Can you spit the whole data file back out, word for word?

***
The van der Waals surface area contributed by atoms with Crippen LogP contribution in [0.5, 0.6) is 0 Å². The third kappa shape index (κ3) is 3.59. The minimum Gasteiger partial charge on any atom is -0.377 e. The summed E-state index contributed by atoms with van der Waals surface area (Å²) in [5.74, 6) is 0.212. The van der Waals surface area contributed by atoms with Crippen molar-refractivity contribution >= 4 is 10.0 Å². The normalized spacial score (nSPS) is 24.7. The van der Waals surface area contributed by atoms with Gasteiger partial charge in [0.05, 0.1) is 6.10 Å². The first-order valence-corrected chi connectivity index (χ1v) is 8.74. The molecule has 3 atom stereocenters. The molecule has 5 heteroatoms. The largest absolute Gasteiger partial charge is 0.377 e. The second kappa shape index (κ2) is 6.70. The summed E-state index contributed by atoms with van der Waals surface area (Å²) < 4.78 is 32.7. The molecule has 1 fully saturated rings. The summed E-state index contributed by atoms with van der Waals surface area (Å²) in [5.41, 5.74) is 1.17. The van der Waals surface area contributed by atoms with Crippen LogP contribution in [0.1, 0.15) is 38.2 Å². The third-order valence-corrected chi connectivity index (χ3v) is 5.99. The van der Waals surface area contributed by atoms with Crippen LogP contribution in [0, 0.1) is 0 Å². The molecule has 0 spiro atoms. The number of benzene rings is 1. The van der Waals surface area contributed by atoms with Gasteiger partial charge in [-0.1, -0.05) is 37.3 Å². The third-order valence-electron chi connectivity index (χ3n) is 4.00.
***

The van der Waals surface area contributed by atoms with Crippen LogP contribution in [0.5, 0.6) is 0 Å². The third kappa shape index (κ3) is 3.59. The minimum Gasteiger partial charge on any atom is -0.377 e. The summed E-state index contributed by atoms with van der Waals surface area (Å²) in [5.74, 6) is 0.212. The van der Waals surface area contributed by atoms with Crippen molar-refractivity contribution >= 4 is 10.0 Å². The normalized spacial score (nSPS) is 24.7. The van der Waals surface area contributed by atoms with Gasteiger partial charge in [0.05, 0.1) is 6.10 Å². The first-order valence-corrected chi connectivity index (χ1v) is 8.74. The molecule has 3 atom stereocenters. The molecule has 5 heteroatoms. The largest absolute Gasteiger partial charge is 0.377 e. The second kappa shape index (κ2) is 6.70. The summed E-state index contributed by atoms with van der Waals surface area (Å²) < 4.78 is 32.7. The molecule has 1 fully saturated rings. The summed E-state index contributed by atoms with van der Waals surface area (Å²) in [5.41, 5.74) is 1.17. The van der Waals surface area contributed by atoms with Crippen LogP contribution in [0.1, 0.15) is 38.2 Å². The third-order valence-corrected chi connectivity index (χ3v) is 5.99. The van der Waals surface area contributed by atoms with Crippen LogP contribution in [0, 0.1) is 0 Å². The molecule has 0 spiro atoms. The number of benzene rings is 1. The van der Waals surface area contributed by atoms with Gasteiger partial charge in [-0.1, -0.05) is 37.3 Å². The third-order valence-electron chi connectivity index (χ3n) is 4.00.